I spent probably the first hour of this movie just trying to figure out who the characters were and how they related to each other, and even at the end I wasn't quite sure how the various organizations worked, or what was behind the main turf rivalry. Eventually, though, enough connections become clear that you can follow the action, and the second half is much more exciting and interesting. A lot of comparisons have been made to The Wire, but this movie reminded me more of something like City of God, with its focus on poor urban residents for whom crime is the only possible way of life. The police are little more than a spectral presence here, and there rarely seems to be a life beyond the confines of the neighborhood. This movie requires a little too much work to get into, and its characters sometimes seem a little like archetypes rather than people, but for the most part it's worth the effort. Opened limited Feb. 13; in Las Vegas this week

State of Play (Russell Crowe, Rachel McAdams, Ben Affleck, dir. Kevin Macdonald)
My review in Las Vegas Weekly
I really do appreciate this movie's earnest efforts to bolster old-fashioned journalism, but unfortunately it's not actually nearly as exciting as what Russell Crowe practices here. Although they did effectively capture the questionable fashion sense of newspaper writers; I totally own the same calculator watch that Crowe's rotund colleague wears throughout the movie. Wide release

Friday, April 10, 2009

Movies opening this week

No podcast this week thanks to a scheduling mishap and a general lack of interesting things to discuss. There is, however, much wackiness in this week's video (possibly a little too much). Next week will probably be a little more straightforward.

Observe and Report (Seth Rogen, Anna Faris, Ray Liotta, dir. Jody Hill)
This movie seems to be pretty divisive; the Weekly's own Mike D'Angelo professes a mix of respect and annoyance in his review, and I felt a little bit the same way, although I'm not quite as taken with Hill's integrity as Mike is. I had a similar reaction to this as I did to Eastbound & Down, which Hill created along with Danny McBride and Ben Best (both of whom appear in Observe). It's a bunch of assholes doing terrible things to each other for 90 minutes, and while it does have an uncompromising tone, it's unpleasant to watch and not funny. The narrative was also very limp; it felt episodic, like it could have been divided in thirds and functioned as an Eastbound spinoff. I give Rogen credit for playing against type and being willing to come off as completely unlikable, but I don't think the gamble really works out for him here. Wide release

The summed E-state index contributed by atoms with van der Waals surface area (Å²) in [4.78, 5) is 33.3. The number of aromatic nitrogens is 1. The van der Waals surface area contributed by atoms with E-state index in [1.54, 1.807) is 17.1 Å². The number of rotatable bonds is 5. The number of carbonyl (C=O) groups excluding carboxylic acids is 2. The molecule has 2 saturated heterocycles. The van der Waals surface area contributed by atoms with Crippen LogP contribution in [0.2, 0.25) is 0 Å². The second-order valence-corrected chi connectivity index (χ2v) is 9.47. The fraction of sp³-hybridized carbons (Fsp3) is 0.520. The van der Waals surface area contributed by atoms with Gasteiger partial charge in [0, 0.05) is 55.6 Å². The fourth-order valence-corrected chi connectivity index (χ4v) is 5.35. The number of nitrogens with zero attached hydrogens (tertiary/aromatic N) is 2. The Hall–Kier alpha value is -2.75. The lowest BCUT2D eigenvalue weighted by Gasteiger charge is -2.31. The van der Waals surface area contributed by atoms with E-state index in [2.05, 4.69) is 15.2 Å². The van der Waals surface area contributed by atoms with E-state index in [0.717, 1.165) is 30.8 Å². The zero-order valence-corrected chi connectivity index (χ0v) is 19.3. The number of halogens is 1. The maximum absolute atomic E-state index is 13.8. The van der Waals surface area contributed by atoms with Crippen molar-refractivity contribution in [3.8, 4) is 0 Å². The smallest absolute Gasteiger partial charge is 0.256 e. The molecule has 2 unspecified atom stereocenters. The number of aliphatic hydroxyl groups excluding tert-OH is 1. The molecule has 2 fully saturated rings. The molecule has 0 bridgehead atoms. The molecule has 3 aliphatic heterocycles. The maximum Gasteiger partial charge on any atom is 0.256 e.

Friday, April 03, 2009

Movies opening this week

Hear me chat about these movies with my most frequent guest, the man always willing to let me subject him to bad movies, Las Vegas Weekly Managing Editor Ken Miller, on this week's Josh Bell Hates Everything podcast. No video this week, as videographer Scott is out of town. Should return next week.

Adventureland (Jesse Eisenberg, Kristen Stewart, Ryan Reynolds, dir. Greg Mottola)
I think some of my recent descriptions of this movie have made it sound not as good as it really is, but I honestly do recommend it, and I think it's a kind of sleeper that will appeal to a pretty broad audience. It is indeed familiar and largely predictable, but I don't think that's a huge problem. Part of the appeal is that this is a warm, heartfelt story that's easy to relate to, and that comes because of the familiarity, not in spite of it. Even though it's not hard to guess what the characters will do, they still feel like real people with real emotions, and you can easily get invested in what happens to them. Stewart does a much better job of portraying genuine romance than she did in Twilight, and Eisenberg is appealing as always. Like Nick & Norah's Infinite Playlist, this is a sweet, nostalgic movie about young love that recalls the John Hughes oeuvre (this one is even set in 1987). Call me a softie, but I wholeheartedly recommend it. Wide release

Fast & Furious (Vin Diesel, Paul Walker, Jordana Brewster, dir. Justin Lin)
My review in Las Vegas Weekly
I stand by my assessment of the opening sequence as a bravura standalone set piece. It's no wonder they used a truncated version of it as the only footage in the trailer; the rest of the movie is repetitive and superfluous, a rehash of the other movies in the series (or at least the first two; I haven't seen the third). I don't think there's really anything more to say, although Karina Longworth does a pretty impressive job of bringing some rigorous analysis to this entirely disposable film (just ignore the boneheaded comments). Wide release

The Great Buck Howard (Colin Hanks, John Malkovich, Emily Blunt, dir. Sean McGinly)
My review in Las Vegas Weekly
I saw this movie at CineVegas nearly a year ago (a shortened version of my festival review is in this week's LVW), and I don't remember all that much about it except how utterly unremarkable it was. All of these famous faces, and yet no life to the movie. Malkovich, as always, hams things up admirably, but otherwise I can barely recall anything else worth mentioning. Opened limited March 20; in Las Vegas this week

Sunshine Cleaning (Amy Adams, Emily Blunt, Alan Arkin, dir. Christine Jeffs)
My review in Las Vegas Weekly
A big week for Emily Blunt movies in Vegas, and she's good in both of them even if neither of them is a very good movie. This is one that I liked less and less the more I thought about it; despite the strong performances from Blunt and Amy Adams, this movie is dour, self-serious, manipulative and full of heavy-handed symbolism. It's as phony as any special-effects extravaganza, but in a way more annoying because people will think it's meaningful. The actors deserve better. Opened limited March 13; in Las Vegas this week